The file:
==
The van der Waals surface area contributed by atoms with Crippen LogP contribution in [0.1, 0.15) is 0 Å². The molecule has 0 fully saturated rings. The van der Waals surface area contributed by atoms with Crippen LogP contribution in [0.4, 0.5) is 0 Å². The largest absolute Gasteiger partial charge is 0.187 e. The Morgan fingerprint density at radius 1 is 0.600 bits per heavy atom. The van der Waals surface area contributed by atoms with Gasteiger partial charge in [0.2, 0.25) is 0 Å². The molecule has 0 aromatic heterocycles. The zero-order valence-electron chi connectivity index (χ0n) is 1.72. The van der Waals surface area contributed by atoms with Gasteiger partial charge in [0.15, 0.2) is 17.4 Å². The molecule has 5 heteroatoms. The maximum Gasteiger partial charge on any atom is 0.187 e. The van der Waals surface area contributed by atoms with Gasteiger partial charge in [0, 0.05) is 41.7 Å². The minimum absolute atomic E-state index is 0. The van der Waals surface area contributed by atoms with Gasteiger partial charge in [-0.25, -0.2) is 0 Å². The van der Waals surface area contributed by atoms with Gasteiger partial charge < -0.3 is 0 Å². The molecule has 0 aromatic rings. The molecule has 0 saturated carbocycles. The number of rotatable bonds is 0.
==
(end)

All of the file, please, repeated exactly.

The van der Waals surface area contributed by atoms with Crippen LogP contribution in [0.1, 0.15) is 0 Å². The molecule has 0 fully saturated rings. The van der Waals surface area contributed by atoms with Crippen LogP contribution in [0.4, 0.5) is 0 Å². The largest absolute Gasteiger partial charge is 0.187 e. The Morgan fingerprint density at radius 1 is 0.600 bits per heavy atom. The van der Waals surface area contributed by atoms with Gasteiger partial charge in [0.2, 0.25) is 0 Å². The molecule has 0 aromatic heterocycles. The zero-order valence-electron chi connectivity index (χ0n) is 1.72. The van der Waals surface area contributed by atoms with Gasteiger partial charge in [0.15, 0.2) is 17.4 Å². The molecule has 5 heteroatoms. The maximum Gasteiger partial charge on any atom is 0.187 e. The van der Waals surface area contributed by atoms with Gasteiger partial charge in [0, 0.05) is 41.7 Å². The minimum absolute atomic E-state index is 0. The van der Waals surface area contributed by atoms with Gasteiger partial charge in [-0.25, -0.2) is 0 Å². The van der Waals surface area contributed by atoms with Gasteiger partial charge < -0.3 is 0 Å². The molecule has 0 aromatic rings. The molecule has 0 saturated carbocycles. The number of rotatable bonds is 0.